Want to create a high-profit auction? One strategy is to create "auction fever" around your sale by generating lots of hype, having strict rather than flexible deadlines at the end of auctions, and making sure winners and losers are visible to participants, says Harvard Business School professor Deepak Malhotra. "These might all increase the likelihood of overbidding due to auction fever."
This research comes from a recently published paper, coauthored with Gillian Ku, "Towards a Competitive Arousal Model of Decision Making: A Study of Auction Fever in Live and Internet Auctions" currently in press in the journal Organizational Behavior and Human Decision Processes.
Malhotra says the research carries lessons for business people who bid on everything from services to new employees. "Individuals (managers, executives, and so on) should be wary of the consequences of competitive arousal and of wanting to win at any cost." In this interview, Malhotra provides tips for doing just that.
Manda Salls: Your paper opens with the unexpected money raised—over $3 million—in a "Cows on Parade" auction of "art cows." Can you tell us a little about why this sale surprised the auction community?
Deepak Malhotra: Auctioneers are often able to predict selling prices pretty accurately. In this particular auction, actual prices were approximately seven times initial estimates. Furthermore, the cost of producing the items was well known.
On the other hand, the items were unique in that such an auction had not taken place in the past. This was about to change: The striking results of the Cows on Parade led to a number of copy-cat auctions around the country.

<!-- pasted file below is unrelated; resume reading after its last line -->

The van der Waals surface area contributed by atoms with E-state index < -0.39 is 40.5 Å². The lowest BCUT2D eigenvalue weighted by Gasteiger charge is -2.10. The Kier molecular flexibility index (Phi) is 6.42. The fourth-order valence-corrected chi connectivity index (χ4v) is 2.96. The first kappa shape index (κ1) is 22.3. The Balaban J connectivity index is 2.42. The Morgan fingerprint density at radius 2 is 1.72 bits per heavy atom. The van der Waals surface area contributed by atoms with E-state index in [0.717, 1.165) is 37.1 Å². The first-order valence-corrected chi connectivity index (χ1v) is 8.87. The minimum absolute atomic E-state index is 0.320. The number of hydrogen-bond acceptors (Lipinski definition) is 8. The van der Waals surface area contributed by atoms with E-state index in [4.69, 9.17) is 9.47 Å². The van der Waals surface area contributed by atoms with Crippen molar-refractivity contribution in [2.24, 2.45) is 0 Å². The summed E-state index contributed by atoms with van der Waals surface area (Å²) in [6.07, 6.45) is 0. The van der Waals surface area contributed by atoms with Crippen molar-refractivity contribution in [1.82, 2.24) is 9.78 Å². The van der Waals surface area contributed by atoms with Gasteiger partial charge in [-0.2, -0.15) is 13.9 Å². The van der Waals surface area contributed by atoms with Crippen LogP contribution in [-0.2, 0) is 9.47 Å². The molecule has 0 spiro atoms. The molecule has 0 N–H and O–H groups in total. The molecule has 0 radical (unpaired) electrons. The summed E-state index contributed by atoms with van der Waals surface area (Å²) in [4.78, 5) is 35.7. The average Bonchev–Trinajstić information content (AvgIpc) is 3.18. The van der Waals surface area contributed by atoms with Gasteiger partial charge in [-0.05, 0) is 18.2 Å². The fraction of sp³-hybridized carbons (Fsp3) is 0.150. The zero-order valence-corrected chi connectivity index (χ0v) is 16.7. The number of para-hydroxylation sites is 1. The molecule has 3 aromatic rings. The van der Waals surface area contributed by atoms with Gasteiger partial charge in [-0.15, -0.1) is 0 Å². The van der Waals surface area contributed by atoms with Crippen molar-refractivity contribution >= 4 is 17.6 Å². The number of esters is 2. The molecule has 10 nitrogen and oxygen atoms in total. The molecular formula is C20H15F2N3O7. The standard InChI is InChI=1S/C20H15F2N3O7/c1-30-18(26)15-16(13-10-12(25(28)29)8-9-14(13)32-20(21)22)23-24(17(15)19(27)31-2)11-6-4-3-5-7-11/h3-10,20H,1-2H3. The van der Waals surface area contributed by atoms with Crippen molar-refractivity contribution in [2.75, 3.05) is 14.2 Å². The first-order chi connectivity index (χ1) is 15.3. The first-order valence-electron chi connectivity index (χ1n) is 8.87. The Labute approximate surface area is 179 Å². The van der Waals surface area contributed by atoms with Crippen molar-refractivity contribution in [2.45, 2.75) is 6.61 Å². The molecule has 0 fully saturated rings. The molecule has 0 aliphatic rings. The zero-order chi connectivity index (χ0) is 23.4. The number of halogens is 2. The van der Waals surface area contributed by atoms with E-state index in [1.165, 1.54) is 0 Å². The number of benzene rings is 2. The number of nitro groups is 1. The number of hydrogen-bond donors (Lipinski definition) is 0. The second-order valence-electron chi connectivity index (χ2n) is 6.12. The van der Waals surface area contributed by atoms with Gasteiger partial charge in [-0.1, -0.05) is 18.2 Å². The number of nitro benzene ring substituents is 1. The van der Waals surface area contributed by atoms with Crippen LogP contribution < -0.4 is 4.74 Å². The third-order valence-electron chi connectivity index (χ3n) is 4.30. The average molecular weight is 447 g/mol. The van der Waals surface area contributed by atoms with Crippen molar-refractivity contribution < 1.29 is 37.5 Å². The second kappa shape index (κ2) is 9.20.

Q: Briefly explain the difference between winner's curse, escalation of commitment, and what you call "auction fever." How are these phenomena related?
A: The phenomena are related in that they lead to a similar outcome: overbidding in auctions. That is, any of these might lead to an auction participant bidding higher than the value of the item up for bid.
The phenomena differ in that each proposes a different underlying mechanism:
- The winner's curse is an information story. When bidders lack perfect information regarding the true value of an item, they must act on whatever "noisy signal" they have regarding the true value. The highest bidder wins, but because the average bid is probably the best estimate of actual value, the winner will likely have overpaid.
- The escalation of commitment is a self-justification story. Even if bidders have perfect information regarding the value of an item to them, if they have invested a lot of time, effort, or money in trying to acquire the item, they may continue to bid past their initially set limit. To quit before "winning" makes it difficult to self-justify initial investments in pursuit of the item.
- Competitive arousal—or the mechanism underlying "auction fever"—is an emotion story. A number of factors can lead to emotional arousal in the context of an auction (or any other competitive situation). When this happens, bidders may want not only to purchase the item, but also to beat the competition. In other words, competitive arousal can lead to a "win at any cost" mentality. There are a number of factors that might increase arousal in an auction. For example:
- Rivalry (when it's down to just you and one other party).
- Social facilitation (when others are watching).
- Time pressure.
- Hype (when the auction has received a lot of press or attention).
Q: Do people who frequently go to auctions experience a lessening of these effects? Are there certain types of people who are more susceptible to getting caught up in the moment?
A: We found no difference in the degree of overbidding between those who participate in auctions often and those who might be considered novices. We can only speculate with regards to the types of people who might be most susceptible to the effects of competitive arousal.